Over the lifetime of those batteries they wouldn't stand a chance of recouping the cost, hence my pretty firm belief that Tesla is selling a piece of smugness jewelry to match their $100K+ electric Rolexes on wheels. You can see that I'm not exactly Tesla's biggest fan. I think they are prototypical Silicon Valley hype artists who sell overpriced cars, and in the usual Silicon Valley fashion have displayed a maddening tendency to beta-test their products on the customers and then blame any subsequent defects on user error. It's this kind of thing that has put me very much on guard with ALL eco products, including solar panels.

    The smugness and evangelism is thick enough to cut with a chain saw -- and it rubs this native Midwesterner the wrong way, on steroids. I'm capable of great loyalty toward companies and products, and can roll with the punches, glitch-wise. Examples would include Ram pickup trucks and Henry lever rifles. My experience with both has been out of this world. Neither of those products are cheap, but I think money spent on a Ram truck or a Henry rifle is money well spent. I think money spent on Tesla products is evidence that God made someone too rich. I'm watching carefully to see what happens to them with their Model 3. General Motors will be selling its Bolt, with range just as good and maybe a bit better than the Model 3, and regardless of what people say about GM, I would much rather buy a car from a car company than from a computer merchant.

    As for SHTF stuff, well, where we're going the S does HTF pretty often, in the form of long-duration power outages. The Gorge is infamous for its ice storms, and our microclimate is snowy. (When we were land-shopping, we stood in a couple feet of snow this past March.) We'll be at 1,800 feet, and the 7 miles to the river is steep enough that large trucks are banned from the roads from first frost to last frost. Utility response time to these large scale events is described as slow, which isn't held to be a matter of incompetence but of the sheer scale of the county. So we need a generator.

    It won't be powered the way you suggest. It'll run on propane, and will turn on automatically if the power goes out. It seems like a no-brainer. We will have propane tanks anyway, for the kitchen cooktop, the living room fireplace, and the supplementary furnace that kicks in when the temperatures are too low for the air-source heat pump. (I looked into a ground-source heat pump, but that's a non-starter on grounds of cost and performance; I believe I discussed it in a different post about the house I'm having built.) In any case, I wrote Generac because that's the brand I know, but you got my attention with your report of Generac failures, so I will investigate before I buy.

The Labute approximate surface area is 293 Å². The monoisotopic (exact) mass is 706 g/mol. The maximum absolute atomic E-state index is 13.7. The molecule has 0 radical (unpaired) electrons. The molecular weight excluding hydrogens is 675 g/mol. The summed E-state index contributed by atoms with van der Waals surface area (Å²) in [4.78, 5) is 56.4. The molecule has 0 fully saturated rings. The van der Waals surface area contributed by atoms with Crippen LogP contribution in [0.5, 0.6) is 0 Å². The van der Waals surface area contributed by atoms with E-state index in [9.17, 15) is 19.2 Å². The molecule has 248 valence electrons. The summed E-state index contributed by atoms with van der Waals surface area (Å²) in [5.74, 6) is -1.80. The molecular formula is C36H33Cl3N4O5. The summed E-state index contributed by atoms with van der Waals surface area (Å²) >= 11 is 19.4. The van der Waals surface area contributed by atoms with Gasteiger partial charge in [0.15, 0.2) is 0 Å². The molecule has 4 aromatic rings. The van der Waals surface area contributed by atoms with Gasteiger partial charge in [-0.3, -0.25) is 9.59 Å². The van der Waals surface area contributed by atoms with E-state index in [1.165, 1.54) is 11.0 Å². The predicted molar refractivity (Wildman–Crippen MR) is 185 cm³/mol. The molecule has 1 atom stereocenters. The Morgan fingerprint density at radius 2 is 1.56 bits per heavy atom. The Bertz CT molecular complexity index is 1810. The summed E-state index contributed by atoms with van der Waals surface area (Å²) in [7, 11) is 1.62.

One other problem I foresee with a diesel generator, besides the need to have a big fuel tank in addition to the propane tank(s) that I'll have anyway, is fuel gelling. The generator is a wintertime backup. Having had my diesel truck gelling disaster (it was a beaut, as they say), I don't want to depend on diesel when the temperature is zero and we cannot get down the hill for a day or four. One last thing: I noticed you mentioned bio-diesel. So, last summer, we were out in the deep rural SE of Burns, Oregon. I filled up the Ram 3500 with B20 (20% biodiesel) and saw my fuel economy go from 16 MPG and change to 12 MPG and change. So much for eco-diesel.
    Last edited by Charlie W; 11-02-2016, 11:39 AM.

  • Guest's Avatar
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    10 year warranty is really low.

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  • gmanInPA
    commented on 's reply
    Hey charlie W... sounds like a neat place to live actually... I've written about this elsewhere on this site, but batteries in your situation are going to primarily serve one purpose if you went that route - fuel extension. If you have the need for a UPS of sorts, they'd also be good for that purpose. In almost all other scenarios, a generator and grid-tie would be much more sound financially if that is your goal. You'll spend far less and probably have much more solar to harvest. If you do go with a battery/hybrid system, the key is figuring out your sweet spot between battery and generator. Many will go with a very small battery - enough for a few hours, just to give them some buffer before the generator runs. For one week a year, a battery system would not be as fiscally beneficial as a generator. If you're preparing for some sort of SHTF scenario tho... batteries will extend your fuel and would be a 'force multiplier' of sorts.

    I would highly encourage you to consider a diesel generator if you plan on running it with any frequency. I have a few Generac portables, and they do alright - but there are oodles of people who have experienced failures with their Generac backup generators and during critical times. I would avoid them unless I had a very good relationship with a Generac service provider whom I totally trusted to handle any issues. Propane definitely has a fuel advantage when it comes to fuel longevity, but a solid diesel engine would last many times longer than the average Generac. Many diesels can also run on a variety of scavenged fuels like HHO, Diesel #1/2, Jet Fuel, bio-diesel, etc. That's just my opinion.